The Door that Opened a Novel – On The Night Strangers
By Chris Bohjalian
Not too long ago, I was in my basement, which just might be the scariest place on earth. We’re talking Silence of the Lambs scary, Night of the Living Dead scary, “lions ands tigers and bears, oh my” scary.
It’s not merely that a sizable chunk of the floor is dirt, which means that after a good rain or snow melt whole sections become the sort of slop that swallowed humans alive in bad science fiction movies from the 1950s. It’s not the fact that there is a Gordian knot of tubes and pipes along the ceiling (which is little more than a crawlspace in some sections), some of which carry water and some of which carry LP gas to heat the house.
It’s the door.
What We're Reading This WeekGet recommendations for the greatest books around straight to your inbox every week.
Along one of the basement foundation walls, below ground, is a door about five and a half feet tall and three feet wide. It’s made of rough, unfinished wooden planks, and was added at some point after the 1898 Victorian above it was first constructed. When my wife and I moved into the house in Vermont, it was nailed shut. That’s right: Nailed.
There was a moldy pile of coal beside it, a decomposing little mesa, and so I convinced myself the door was merely a part of an old coal chute. Sure, I never found the exterior entrance to the chute, but that was a detail. Perhaps it was under a porch added at some point in the 1940s.
Now, I should tell you that the closest I have ever come to accidentally killing myself in my 24 years as a homeowner in northern New England occurred in that basement. Sure, I’ve nearly slid off the roof shoveling snow from atop of the screened porch. I’ve been conked in the head by the blunt side of an ax while hammering away at an ice jam. But the least competent (translation: seriously stupid) thing I have ever done as a homeowner occurred in that basement.
Our first winter in Vermont, our pipes froze. Still under the delusion that I had the slightest idea what I was doing when it came to this old house, I borrowed a friend’s propane torch. His advice? Run it along the pipes and it will thaw the ice. My wife and I descended into the crawlspace and began carefully running the flame over the tubing. We’d been at it two or three minutes when my wife remarked casually, “I wonder if this is a gas pipe or a water pipe?” Yes, it was a gas pipe. My bad. I still get a little queasy when I think about how close I came to blowing up the village.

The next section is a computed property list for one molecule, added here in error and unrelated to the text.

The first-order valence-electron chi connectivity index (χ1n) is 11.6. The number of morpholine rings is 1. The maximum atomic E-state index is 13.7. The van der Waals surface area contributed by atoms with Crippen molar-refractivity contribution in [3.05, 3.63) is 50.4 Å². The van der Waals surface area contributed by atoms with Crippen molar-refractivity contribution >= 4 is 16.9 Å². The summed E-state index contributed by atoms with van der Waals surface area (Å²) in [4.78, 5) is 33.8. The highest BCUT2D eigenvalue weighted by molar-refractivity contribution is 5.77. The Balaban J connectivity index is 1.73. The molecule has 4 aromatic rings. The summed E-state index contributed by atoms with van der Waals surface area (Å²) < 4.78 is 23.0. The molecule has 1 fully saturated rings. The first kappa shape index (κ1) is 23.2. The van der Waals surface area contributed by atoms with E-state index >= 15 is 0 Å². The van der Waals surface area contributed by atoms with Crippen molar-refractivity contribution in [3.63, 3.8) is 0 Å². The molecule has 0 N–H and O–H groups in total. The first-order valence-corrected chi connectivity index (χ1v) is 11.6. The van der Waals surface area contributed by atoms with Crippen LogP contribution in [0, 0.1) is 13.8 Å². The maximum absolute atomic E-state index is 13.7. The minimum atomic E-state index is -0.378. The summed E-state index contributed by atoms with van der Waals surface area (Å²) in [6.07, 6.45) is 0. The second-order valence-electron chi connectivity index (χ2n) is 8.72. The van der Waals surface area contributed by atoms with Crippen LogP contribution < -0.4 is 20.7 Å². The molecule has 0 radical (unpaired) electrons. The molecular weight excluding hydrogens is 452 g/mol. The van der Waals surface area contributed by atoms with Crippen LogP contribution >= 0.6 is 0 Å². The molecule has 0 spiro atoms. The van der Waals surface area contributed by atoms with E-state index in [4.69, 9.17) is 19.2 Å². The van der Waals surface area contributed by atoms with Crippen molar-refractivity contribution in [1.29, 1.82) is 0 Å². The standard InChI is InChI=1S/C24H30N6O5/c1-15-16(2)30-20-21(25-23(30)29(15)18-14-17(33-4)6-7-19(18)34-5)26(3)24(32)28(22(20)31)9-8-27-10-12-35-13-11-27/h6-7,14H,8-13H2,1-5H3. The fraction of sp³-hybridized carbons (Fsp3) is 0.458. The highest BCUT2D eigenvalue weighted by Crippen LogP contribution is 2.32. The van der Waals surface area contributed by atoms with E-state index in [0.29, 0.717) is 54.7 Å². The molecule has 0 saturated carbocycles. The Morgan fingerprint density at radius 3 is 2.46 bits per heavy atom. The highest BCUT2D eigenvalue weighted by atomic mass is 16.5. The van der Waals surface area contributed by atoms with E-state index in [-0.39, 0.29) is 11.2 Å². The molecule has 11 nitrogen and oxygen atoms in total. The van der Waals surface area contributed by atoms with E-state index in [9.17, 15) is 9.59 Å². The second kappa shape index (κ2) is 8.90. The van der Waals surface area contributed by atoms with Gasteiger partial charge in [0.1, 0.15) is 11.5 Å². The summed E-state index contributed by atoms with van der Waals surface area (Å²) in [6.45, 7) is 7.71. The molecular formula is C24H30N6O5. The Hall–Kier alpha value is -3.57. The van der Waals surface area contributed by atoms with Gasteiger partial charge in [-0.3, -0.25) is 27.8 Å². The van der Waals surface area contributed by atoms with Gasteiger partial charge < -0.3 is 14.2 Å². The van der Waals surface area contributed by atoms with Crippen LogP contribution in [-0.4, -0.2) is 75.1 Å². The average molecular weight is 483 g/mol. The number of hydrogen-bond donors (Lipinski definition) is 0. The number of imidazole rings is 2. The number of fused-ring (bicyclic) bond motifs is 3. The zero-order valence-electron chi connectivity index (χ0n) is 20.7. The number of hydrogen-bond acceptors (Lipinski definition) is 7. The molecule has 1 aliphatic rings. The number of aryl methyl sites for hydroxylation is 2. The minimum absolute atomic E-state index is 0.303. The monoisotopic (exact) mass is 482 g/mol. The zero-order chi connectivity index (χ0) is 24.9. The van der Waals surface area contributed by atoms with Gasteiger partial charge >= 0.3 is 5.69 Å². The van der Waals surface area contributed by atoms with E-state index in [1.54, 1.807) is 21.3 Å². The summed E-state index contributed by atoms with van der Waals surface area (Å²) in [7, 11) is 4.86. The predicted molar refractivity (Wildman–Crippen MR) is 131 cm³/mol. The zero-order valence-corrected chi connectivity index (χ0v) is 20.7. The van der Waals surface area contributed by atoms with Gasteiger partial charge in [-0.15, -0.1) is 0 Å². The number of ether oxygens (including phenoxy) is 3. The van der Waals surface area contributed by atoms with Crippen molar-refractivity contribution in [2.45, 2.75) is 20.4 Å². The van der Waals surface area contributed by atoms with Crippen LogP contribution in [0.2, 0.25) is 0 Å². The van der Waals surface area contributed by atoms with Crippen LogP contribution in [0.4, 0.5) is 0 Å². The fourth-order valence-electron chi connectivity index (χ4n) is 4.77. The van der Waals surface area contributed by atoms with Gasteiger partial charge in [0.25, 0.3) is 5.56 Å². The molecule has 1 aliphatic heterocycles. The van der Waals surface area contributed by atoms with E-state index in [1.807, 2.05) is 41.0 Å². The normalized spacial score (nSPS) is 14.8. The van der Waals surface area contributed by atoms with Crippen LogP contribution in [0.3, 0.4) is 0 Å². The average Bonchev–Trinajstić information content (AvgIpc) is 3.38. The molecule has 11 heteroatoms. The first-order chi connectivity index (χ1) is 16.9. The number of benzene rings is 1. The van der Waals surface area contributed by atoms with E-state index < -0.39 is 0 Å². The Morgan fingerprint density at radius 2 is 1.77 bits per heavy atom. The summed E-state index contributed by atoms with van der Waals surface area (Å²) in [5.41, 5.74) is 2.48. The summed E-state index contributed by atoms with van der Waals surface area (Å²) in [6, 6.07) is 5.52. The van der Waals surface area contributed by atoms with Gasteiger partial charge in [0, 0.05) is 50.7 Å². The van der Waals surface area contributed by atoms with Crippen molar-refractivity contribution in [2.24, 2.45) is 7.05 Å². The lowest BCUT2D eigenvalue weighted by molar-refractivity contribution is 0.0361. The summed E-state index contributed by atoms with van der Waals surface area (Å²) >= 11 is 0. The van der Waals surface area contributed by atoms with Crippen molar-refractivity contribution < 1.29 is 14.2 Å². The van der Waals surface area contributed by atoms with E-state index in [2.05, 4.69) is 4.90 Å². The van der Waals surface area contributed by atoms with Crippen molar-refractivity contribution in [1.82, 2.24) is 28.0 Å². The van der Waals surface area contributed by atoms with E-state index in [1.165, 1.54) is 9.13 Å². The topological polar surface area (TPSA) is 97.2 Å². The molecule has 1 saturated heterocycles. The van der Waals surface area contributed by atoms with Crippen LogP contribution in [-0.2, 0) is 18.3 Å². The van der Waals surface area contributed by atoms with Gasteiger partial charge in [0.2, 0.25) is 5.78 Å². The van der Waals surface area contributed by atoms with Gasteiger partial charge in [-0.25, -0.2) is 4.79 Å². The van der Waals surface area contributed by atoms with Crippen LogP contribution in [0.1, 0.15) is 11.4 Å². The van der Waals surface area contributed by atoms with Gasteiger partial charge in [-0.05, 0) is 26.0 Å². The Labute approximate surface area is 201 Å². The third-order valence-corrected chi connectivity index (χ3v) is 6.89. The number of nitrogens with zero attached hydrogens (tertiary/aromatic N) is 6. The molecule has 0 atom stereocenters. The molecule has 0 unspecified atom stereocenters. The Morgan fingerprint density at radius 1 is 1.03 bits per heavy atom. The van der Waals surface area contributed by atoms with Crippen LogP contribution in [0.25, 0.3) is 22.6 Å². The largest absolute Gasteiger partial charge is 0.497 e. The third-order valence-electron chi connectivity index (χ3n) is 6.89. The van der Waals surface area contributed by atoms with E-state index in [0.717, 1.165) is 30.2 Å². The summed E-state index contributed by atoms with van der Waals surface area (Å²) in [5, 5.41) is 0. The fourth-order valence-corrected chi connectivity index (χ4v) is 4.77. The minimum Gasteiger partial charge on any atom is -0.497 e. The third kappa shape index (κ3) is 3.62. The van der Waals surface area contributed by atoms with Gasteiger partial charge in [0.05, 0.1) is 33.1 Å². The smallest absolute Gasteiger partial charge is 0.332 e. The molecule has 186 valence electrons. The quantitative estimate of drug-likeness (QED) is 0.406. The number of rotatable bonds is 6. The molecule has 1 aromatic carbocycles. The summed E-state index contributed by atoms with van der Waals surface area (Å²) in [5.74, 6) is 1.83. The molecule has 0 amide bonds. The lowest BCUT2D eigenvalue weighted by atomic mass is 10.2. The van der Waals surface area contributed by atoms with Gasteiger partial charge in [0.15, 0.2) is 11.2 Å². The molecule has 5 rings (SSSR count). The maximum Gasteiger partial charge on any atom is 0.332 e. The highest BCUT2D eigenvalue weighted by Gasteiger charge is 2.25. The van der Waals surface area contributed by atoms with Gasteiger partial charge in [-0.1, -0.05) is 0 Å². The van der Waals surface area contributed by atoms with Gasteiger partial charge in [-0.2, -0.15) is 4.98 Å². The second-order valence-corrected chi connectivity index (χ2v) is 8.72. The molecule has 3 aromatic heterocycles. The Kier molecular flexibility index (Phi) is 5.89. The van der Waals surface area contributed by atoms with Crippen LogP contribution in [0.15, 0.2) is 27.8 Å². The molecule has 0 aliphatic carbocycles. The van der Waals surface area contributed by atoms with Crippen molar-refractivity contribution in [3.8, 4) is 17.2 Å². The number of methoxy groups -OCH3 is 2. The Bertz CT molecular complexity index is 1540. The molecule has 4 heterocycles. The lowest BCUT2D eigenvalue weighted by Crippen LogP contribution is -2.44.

In any case, it would be years after we had moved in that I would decide to man up and pull that basement door open. The project demanded a crowbar, a wrench, and – at one point – an ax. After hours of toil, behind that door I found . . . nothing. There was a slender cubicle the height and width of the door and maybe eighteen inches deep. The walls were made of wood, and behind them was nothing but earth. It in no way resembled a coal chute. It was more like a closet – or a crypt behind which you might wall up a neighbor alive. So, I nailed the door shut and made a mental note to steer clear of that corner of the basement for as long as we lived in the house.
Nevertheless, on some level I understood even then that the basement door was going to lead to a novel. Novelists are asked all the time where our ideas come from, and I have done this long enough that I suspected someday that door would, quite literally, open a novel: “The door was presumed to have been the entry to a coal chute, a perfectly reasonable assumption since a small hillock of damp coal sat moldering before it.”
So begins The Night Strangers.
Now, it would take an Airbus ditching one January afternoon in the Hudson River, the sky cerulean, before I would begin to understand what was going to exist behind those rough wooden planks. But that door was a gift, and it was only a matter of time before a novel would hinge upon it.
Check out a frightening excerpt here: Night Strangers by Chris Bohjalian – Excerpt